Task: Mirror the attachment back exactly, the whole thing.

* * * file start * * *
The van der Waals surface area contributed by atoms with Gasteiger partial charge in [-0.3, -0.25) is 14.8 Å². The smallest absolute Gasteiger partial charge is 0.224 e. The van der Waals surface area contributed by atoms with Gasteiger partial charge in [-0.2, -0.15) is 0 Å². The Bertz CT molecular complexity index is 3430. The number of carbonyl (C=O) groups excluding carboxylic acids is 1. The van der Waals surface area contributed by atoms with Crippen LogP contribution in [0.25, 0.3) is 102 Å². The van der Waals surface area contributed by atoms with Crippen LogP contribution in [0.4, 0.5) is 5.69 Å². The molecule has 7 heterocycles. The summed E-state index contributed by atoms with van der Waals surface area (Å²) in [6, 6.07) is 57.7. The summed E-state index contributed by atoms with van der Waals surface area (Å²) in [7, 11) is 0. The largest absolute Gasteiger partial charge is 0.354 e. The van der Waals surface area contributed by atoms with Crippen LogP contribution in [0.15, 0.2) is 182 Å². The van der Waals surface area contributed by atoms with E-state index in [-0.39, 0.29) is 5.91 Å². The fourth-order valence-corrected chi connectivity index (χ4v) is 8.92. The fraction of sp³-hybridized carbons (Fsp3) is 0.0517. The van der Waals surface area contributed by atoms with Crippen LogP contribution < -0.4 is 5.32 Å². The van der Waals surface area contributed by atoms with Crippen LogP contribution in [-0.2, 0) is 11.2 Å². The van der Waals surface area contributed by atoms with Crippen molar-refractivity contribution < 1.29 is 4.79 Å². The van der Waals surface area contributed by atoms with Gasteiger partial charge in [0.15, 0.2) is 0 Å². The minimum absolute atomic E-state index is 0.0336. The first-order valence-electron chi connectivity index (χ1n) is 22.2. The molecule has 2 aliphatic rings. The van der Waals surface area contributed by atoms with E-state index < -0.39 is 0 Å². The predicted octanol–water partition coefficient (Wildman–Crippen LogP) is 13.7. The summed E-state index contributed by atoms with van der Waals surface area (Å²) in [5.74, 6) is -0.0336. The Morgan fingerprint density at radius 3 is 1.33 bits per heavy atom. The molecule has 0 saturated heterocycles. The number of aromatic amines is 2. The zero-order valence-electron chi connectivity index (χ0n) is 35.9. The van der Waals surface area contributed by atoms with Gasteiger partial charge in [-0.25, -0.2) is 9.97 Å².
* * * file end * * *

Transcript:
The van der Waals surface area contributed by atoms with Gasteiger partial charge in [-0.3, -0.25) is 14.8 Å². The smallest absolute Gasteiger partial charge is 0.224 e. The van der Waals surface area contributed by atoms with Gasteiger partial charge in [-0.2, -0.15) is 0 Å². The Bertz CT molecular complexity index is 3430. The number of carbonyl (C=O) groups excluding carboxylic acids is 1. The van der Waals surface area contributed by atoms with Crippen LogP contribution in [0.25, 0.3) is 102 Å². The van der Waals surface area contributed by atoms with Crippen LogP contribution in [0.4, 0.5) is 5.69 Å². The molecule has 7 heterocycles. The summed E-state index contributed by atoms with van der Waals surface area (Å²) in [6, 6.07) is 57.7. The summed E-state index contributed by atoms with van der Waals surface area (Å²) in [7, 11) is 0. The largest absolute Gasteiger partial charge is 0.354 e. The van der Waals surface area contributed by atoms with Crippen LogP contribution in [0.15, 0.2) is 182 Å². The van der Waals surface area contributed by atoms with E-state index in [-0.39, 0.29) is 5.91 Å². The fourth-order valence-corrected chi connectivity index (χ4v) is 8.92. The fraction of sp³-hybridized carbons (Fsp3) is 0.0517. The van der Waals surface area contributed by atoms with Crippen LogP contribution < -0.4 is 5.32 Å². The van der Waals surface area contributed by atoms with Crippen LogP contribution in [-0.2, 0) is 11.2 Å². The van der Waals surface area contributed by atoms with Crippen molar-refractivity contribution < 1.29 is 4.79 Å². The van der Waals surface area contributed by atoms with Gasteiger partial charge in [0.15, 0.2) is 0 Å². The minimum absolute atomic E-state index is 0.0336. The first-order valence-electron chi connectivity index (χ1n) is 22.2. The molecule has 2 aliphatic rings. The van der Waals surface area contributed by atoms with E-state index < -0.39 is 0 Å². The predicted octanol–water partition coefficient (Wildman–Crippen LogP) is 13.7. The summed E-state index contributed by atoms with van der Waals surface area (Å²) in [5.74, 6) is -0.0336. The Morgan fingerprint density at radius 3 is 1.33 bits per heavy atom. The molecule has 0 saturated heterocycles. The number of aromatic amines is 2. The zero-order valence-electron chi connectivity index (χ0n) is 35.9. The van der Waals surface area contributed by atoms with Gasteiger partial charge in [-0.25, -0.2) is 9.97 Å².